My doctoral project is called: “Late language development at the age of 2.5: language disorder, other developmental disorders and quality of life. A prospective longitudinal population study.” The project began with 100 2.5-year-old children who did not pass the language screening at CHC and were recruited to the project after their referrals had been accepted at the Speech Therapy Clinic. The speech therapist assessed the child linguistically and parents filled in a questionnaire on general development called "2-5" (the toddler version of 5-15). The results showed that language screening is a good instrument, as 87 out of 100 met criteria for language disorder. Parents' concerns about their child's development also increased as the child's language difficulties became more pronounced according to the 2-5 screening questionnaire. Three years later, when the children were 6 years old, the participants were invited to a follow-up assessment, 85 of whom consented. Now, they were assessed with a broadly validated test battery by a speech therapist. The parents also filled in forms about the child's development, quality of life and communicative profile (5-15, PedsQL and CCC2). These data are being analysed and processed in various sub-studies, for example through the recently submitted article on parent-reported development and quality of life, which shows that parents' concerns for development to some extent remain and that quality of life can be difficult to measure with the use of forms at 6 years of age. In addition to this material, I will also gather information about other care contacts and assessments, study diagnostic stability and interventions offered over time. As the proportion of multilingual people in the group is high, comparisons will also be made between monolingual and multilingual children.
Why did you choose this particular subject for your doctoral studies?
I think it is important to use longitudinal studies to show the language profile of the children who are detected through language screening and what their developmental path looks like. I also think it is important to analyse the type of intervention that the children have been offered and whether the families have completed the intervention – important information for the design of clinical activities.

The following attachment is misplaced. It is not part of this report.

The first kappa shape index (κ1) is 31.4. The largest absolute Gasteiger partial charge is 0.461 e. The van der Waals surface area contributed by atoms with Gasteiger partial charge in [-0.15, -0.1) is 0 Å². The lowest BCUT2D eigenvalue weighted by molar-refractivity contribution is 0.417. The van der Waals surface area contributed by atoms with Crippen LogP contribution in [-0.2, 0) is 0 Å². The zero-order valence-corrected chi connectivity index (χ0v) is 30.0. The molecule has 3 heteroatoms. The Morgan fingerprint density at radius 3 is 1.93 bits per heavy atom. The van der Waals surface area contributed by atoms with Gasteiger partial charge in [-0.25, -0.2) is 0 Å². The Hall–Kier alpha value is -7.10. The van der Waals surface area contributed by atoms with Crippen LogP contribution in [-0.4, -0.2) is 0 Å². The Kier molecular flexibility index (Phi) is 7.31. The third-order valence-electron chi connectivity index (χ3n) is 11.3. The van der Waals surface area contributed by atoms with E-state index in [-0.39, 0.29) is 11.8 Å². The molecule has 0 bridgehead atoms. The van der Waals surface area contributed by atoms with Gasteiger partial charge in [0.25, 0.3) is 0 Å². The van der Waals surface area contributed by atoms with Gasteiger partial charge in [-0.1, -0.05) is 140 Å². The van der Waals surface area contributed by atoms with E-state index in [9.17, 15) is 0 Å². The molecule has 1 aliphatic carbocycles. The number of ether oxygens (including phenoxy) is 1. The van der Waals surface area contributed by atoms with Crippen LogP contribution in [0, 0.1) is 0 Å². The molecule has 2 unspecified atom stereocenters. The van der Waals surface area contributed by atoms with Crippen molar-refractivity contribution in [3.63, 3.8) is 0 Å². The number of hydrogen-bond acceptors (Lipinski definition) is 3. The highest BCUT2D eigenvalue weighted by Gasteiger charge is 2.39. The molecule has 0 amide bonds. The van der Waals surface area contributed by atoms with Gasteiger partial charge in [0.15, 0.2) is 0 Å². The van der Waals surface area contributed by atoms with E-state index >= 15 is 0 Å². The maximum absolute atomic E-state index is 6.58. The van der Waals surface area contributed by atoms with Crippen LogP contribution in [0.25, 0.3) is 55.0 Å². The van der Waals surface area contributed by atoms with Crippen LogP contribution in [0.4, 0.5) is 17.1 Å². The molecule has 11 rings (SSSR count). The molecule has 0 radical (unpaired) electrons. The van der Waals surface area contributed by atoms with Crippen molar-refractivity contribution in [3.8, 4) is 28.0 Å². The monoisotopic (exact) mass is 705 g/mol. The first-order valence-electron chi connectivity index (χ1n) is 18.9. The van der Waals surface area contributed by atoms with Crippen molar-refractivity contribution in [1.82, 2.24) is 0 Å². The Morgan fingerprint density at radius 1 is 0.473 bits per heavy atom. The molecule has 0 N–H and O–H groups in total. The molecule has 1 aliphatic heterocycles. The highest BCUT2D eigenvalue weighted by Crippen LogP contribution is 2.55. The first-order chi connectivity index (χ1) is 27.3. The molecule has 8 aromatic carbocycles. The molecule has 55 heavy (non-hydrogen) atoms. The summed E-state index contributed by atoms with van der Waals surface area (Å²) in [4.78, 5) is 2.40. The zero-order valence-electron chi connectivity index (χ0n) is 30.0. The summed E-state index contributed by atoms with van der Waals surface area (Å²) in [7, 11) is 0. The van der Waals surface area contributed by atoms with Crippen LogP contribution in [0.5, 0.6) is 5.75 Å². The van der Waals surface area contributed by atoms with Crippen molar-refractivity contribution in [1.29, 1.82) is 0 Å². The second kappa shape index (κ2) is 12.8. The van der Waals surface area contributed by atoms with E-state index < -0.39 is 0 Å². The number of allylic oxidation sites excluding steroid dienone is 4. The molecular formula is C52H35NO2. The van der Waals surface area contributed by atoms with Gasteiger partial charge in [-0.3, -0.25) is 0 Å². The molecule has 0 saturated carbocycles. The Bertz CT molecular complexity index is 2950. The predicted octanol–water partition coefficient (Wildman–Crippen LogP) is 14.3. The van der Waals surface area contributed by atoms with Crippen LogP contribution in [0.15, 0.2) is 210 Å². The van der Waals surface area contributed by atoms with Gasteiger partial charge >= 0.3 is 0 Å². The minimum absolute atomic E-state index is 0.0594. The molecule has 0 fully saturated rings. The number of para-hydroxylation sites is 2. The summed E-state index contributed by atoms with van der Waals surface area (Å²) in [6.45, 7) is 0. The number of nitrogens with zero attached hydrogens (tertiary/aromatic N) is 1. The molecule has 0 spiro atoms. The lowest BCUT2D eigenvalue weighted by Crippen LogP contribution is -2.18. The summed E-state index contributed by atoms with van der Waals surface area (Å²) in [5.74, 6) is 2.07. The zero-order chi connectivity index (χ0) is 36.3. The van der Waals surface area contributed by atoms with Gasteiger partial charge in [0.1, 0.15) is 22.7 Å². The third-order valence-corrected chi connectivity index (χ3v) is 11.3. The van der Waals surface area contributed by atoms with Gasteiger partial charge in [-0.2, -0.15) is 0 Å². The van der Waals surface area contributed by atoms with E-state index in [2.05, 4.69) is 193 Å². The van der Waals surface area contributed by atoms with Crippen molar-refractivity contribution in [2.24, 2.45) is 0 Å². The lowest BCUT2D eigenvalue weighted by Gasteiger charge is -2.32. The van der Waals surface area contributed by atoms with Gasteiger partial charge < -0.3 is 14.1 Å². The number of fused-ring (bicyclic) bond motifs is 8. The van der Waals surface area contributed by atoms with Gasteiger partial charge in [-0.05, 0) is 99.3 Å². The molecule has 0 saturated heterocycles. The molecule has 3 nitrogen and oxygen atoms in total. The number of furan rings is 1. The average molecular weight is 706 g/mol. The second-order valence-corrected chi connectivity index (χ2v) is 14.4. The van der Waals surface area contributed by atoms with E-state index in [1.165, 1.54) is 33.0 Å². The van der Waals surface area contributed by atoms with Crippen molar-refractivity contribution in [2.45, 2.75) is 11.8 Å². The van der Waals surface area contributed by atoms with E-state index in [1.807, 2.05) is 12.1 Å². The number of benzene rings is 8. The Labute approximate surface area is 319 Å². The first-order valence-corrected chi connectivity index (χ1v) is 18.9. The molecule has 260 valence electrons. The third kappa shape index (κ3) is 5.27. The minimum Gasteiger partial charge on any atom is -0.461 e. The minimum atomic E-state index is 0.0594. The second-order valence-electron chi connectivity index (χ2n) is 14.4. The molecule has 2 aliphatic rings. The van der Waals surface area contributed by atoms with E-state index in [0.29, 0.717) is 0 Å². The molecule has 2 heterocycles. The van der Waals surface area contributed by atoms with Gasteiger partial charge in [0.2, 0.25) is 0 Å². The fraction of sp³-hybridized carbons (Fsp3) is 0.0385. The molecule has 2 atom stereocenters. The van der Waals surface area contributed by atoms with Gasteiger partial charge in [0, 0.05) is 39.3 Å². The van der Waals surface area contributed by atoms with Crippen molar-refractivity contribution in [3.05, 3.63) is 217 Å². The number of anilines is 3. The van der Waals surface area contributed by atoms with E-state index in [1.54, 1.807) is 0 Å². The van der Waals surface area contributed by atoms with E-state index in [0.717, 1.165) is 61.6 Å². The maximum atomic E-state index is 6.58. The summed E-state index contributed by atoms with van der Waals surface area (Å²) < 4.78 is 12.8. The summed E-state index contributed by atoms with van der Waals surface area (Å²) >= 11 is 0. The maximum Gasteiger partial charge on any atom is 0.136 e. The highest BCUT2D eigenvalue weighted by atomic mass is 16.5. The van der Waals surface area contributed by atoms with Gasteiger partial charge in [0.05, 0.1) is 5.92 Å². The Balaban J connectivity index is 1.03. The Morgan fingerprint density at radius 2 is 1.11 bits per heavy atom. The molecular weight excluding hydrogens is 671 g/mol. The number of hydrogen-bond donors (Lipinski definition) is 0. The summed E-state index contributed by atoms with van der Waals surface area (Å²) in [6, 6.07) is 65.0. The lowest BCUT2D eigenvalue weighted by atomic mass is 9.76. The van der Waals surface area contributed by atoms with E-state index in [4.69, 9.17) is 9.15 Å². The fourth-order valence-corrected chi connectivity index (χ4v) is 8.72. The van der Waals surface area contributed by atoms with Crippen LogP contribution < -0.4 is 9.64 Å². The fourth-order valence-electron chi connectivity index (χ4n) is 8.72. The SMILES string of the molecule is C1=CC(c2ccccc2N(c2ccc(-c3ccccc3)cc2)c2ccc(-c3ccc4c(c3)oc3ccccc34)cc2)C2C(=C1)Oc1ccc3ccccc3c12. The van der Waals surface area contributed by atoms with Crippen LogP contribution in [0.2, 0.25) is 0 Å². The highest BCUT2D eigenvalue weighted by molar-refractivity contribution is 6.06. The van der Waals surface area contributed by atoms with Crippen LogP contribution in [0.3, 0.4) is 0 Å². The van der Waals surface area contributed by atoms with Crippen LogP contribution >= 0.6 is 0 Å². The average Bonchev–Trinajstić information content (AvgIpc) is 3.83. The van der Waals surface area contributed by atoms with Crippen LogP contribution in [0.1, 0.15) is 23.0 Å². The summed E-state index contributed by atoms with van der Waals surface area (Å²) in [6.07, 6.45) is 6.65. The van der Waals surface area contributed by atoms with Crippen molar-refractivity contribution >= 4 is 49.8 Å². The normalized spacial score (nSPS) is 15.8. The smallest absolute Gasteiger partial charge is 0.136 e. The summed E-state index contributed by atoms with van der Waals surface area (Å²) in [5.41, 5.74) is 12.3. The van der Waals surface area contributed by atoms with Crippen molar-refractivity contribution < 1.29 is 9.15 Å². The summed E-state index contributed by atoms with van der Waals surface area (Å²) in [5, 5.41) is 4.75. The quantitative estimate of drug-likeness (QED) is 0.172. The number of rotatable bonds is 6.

What are you working on right now?
Right now I am devoting my time to analysing the children's storytelling ability because that is a validated way of being able to assess whether language difficulties persist at the age of 6 and thereby also assessing potential risk factors for future reading and writing learning. Furthermore, also how the storytelling ability is affected by various anamnestic factors such as different babble development, lexical debut and sentence length at 2.5 years of age and socioeconomic status (SES).
What challenges do you expect?
In research, you often need to stretch and rethink, sometimes several times over. That can be challenging, I think. I am a person who likes to get on with things. A good trait sometimes, sometimes not. Since I do research part-time, it is important to try to plan the time carefully, but schedules constantly change. A constant responsibility that researchers have is to be updated on new studies. This may mean, for example, that you may sometimes have to revise your project plan prior to a sub project both once and twice. But it is also a wonderful feeling to look back and realise that you know a little more now than you did before.
What aspects of your doctoral studies do you like the most? What is most difficult?
Being a doctoral student gives a great deal of freedom and variety. Through courses, seminars and data analysis you meet interesting people and get new impressions. Something that may not always be as easy is to try to maintain a more neutral attitude when you are intensely involved in a single thing. I sometimes feel that it is challenging to leave the clinical role for the more theoretical research role. However, I'm getting better at it.